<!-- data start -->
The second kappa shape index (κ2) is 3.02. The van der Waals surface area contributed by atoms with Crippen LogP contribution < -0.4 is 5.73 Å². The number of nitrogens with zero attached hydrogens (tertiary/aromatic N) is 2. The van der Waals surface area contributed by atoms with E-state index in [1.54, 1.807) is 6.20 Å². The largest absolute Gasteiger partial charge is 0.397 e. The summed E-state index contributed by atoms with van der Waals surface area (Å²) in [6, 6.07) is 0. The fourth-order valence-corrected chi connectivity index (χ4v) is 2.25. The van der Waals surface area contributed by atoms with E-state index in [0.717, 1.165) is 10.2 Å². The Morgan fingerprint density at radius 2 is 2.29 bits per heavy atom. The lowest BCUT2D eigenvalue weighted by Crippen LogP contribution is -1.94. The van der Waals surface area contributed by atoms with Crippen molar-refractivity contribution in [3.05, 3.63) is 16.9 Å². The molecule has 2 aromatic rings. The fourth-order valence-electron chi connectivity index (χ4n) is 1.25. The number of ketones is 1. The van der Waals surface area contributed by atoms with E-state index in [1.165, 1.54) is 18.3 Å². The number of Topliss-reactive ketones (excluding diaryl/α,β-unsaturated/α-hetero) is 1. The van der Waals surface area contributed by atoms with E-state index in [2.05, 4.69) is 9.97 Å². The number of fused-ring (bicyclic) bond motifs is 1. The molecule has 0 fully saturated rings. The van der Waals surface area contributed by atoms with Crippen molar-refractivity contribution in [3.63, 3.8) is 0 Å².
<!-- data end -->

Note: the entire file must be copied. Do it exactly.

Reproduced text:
The second kappa shape index (κ2) is 3.02. The van der Waals surface area contributed by atoms with Crippen LogP contribution < -0.4 is 5.73 Å². The number of nitrogens with zero attached hydrogens (tertiary/aromatic N) is 2. The van der Waals surface area contributed by atoms with E-state index in [1.54, 1.807) is 6.20 Å². The largest absolute Gasteiger partial charge is 0.397 e. The summed E-state index contributed by atoms with van der Waals surface area (Å²) in [6, 6.07) is 0. The fourth-order valence-corrected chi connectivity index (χ4v) is 2.25. The van der Waals surface area contributed by atoms with E-state index in [0.717, 1.165) is 10.2 Å². The Morgan fingerprint density at radius 2 is 2.29 bits per heavy atom. The lowest BCUT2D eigenvalue weighted by Crippen LogP contribution is -1.94. The van der Waals surface area contributed by atoms with Crippen molar-refractivity contribution in [3.05, 3.63) is 16.9 Å². The molecule has 2 aromatic rings. The fourth-order valence-electron chi connectivity index (χ4n) is 1.25. The number of ketones is 1. The van der Waals surface area contributed by atoms with E-state index in [1.165, 1.54) is 18.3 Å². The number of Topliss-reactive ketones (excluding diaryl/α,β-unsaturated/α-hetero) is 1. The van der Waals surface area contributed by atoms with E-state index in [2.05, 4.69) is 9.97 Å². The number of fused-ring (bicyclic) bond motifs is 1. The molecule has 0 fully saturated rings. The van der Waals surface area contributed by atoms with Crippen molar-refractivity contribution in [3.63, 3.8) is 0 Å².